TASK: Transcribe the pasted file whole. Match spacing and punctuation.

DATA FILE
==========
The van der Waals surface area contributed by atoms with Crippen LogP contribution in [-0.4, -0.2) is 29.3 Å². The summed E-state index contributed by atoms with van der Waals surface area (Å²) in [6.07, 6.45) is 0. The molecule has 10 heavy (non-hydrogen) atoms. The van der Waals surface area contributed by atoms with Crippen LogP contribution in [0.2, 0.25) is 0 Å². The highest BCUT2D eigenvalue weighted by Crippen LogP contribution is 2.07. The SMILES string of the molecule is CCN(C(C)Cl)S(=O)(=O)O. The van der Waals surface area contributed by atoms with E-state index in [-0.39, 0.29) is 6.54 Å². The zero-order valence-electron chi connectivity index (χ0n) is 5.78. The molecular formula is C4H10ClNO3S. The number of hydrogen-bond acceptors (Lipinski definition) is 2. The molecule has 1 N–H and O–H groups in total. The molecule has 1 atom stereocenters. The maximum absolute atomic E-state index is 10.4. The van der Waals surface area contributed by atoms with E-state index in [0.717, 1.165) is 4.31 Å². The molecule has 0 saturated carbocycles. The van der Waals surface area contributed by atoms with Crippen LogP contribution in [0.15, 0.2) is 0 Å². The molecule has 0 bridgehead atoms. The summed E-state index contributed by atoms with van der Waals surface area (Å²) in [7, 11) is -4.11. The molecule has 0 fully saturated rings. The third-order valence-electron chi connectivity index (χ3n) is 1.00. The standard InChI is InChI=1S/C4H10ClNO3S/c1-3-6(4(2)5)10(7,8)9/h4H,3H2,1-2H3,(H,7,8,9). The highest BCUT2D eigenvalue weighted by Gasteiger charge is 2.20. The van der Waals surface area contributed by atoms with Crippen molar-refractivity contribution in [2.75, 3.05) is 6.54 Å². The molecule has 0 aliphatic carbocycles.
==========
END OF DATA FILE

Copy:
The van der Waals surface area contributed by atoms with Crippen LogP contribution in [-0.4, -0.2) is 29.3 Å². The summed E-state index contributed by atoms with van der Waals surface area (Å²) in [6.07, 6.45) is 0. The molecule has 10 heavy (non-hydrogen) atoms. The van der Waals surface area contributed by atoms with Crippen LogP contribution in [0.2, 0.25) is 0 Å². The highest BCUT2D eigenvalue weighted by Crippen LogP contribution is 2.07. The SMILES string of the molecule is CCN(C(C)Cl)S(=O)(=O)O. The van der Waals surface area contributed by atoms with E-state index in [-0.39, 0.29) is 6.54 Å². The zero-order valence-electron chi connectivity index (χ0n) is 5.78. The molecular formula is C4H10ClNO3S. The number of hydrogen-bond acceptors (Lipinski definition) is 2. The molecule has 1 N–H and O–H groups in total. The molecule has 1 atom stereocenters. The maximum absolute atomic E-state index is 10.4. The van der Waals surface area contributed by atoms with E-state index in [0.717, 1.165) is 4.31 Å². The molecule has 0 saturated carbocycles. The van der Waals surface area contributed by atoms with Crippen LogP contribution in [0.15, 0.2) is 0 Å². The molecule has 0 bridgehead atoms. The summed E-state index contributed by atoms with van der Waals surface area (Å²) in [7, 11) is -4.11. The molecule has 0 fully saturated rings. The third-order valence-electron chi connectivity index (χ3n) is 1.00. The standard InChI is InChI=1S/C4H10ClNO3S/c1-3-6(4(2)5)10(7,8)9/h4H,3H2,1-2H3,(H,7,8,9). The highest BCUT2D eigenvalue weighted by Gasteiger charge is 2.20. The van der Waals surface area contributed by atoms with Crippen molar-refractivity contribution in [2.75, 3.05) is 6.54 Å². The molecule has 0 aliphatic carbocycles.